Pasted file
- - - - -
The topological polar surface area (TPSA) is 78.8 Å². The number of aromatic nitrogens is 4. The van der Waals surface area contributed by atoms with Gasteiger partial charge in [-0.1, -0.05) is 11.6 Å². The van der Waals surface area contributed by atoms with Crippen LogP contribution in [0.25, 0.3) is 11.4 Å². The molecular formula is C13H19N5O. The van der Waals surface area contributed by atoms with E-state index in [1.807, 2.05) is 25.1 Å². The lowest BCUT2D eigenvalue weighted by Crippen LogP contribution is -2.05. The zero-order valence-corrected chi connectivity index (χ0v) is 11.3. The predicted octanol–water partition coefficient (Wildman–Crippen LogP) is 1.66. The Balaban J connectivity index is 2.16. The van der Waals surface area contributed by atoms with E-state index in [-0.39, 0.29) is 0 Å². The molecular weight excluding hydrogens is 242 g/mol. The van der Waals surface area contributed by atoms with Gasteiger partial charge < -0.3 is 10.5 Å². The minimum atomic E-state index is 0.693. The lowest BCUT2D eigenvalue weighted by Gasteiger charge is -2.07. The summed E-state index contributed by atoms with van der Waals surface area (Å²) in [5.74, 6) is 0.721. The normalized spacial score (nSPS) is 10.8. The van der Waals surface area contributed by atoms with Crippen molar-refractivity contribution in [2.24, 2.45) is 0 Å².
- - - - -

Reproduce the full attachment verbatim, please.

The topological polar surface area (TPSA) is 78.8 Å². The number of aromatic nitrogens is 4. The van der Waals surface area contributed by atoms with Gasteiger partial charge in [-0.1, -0.05) is 11.6 Å². The van der Waals surface area contributed by atoms with Crippen LogP contribution in [0.25, 0.3) is 11.4 Å². The molecular formula is C13H19N5O. The van der Waals surface area contributed by atoms with E-state index in [1.807, 2.05) is 25.1 Å². The lowest BCUT2D eigenvalue weighted by Crippen LogP contribution is -2.05. The zero-order valence-corrected chi connectivity index (χ0v) is 11.3. The predicted octanol–water partition coefficient (Wildman–Crippen LogP) is 1.66. The Balaban J connectivity index is 2.16. The van der Waals surface area contributed by atoms with E-state index in [-0.39, 0.29) is 0 Å². The molecular weight excluding hydrogens is 242 g/mol. The van der Waals surface area contributed by atoms with Gasteiger partial charge < -0.3 is 10.5 Å². The minimum atomic E-state index is 0.693. The lowest BCUT2D eigenvalue weighted by Gasteiger charge is -2.07. The summed E-state index contributed by atoms with van der Waals surface area (Å²) in [5.74, 6) is 0.721. The normalized spacial score (nSPS) is 10.8. The van der Waals surface area contributed by atoms with Crippen molar-refractivity contribution in [2.24, 2.45) is 0 Å².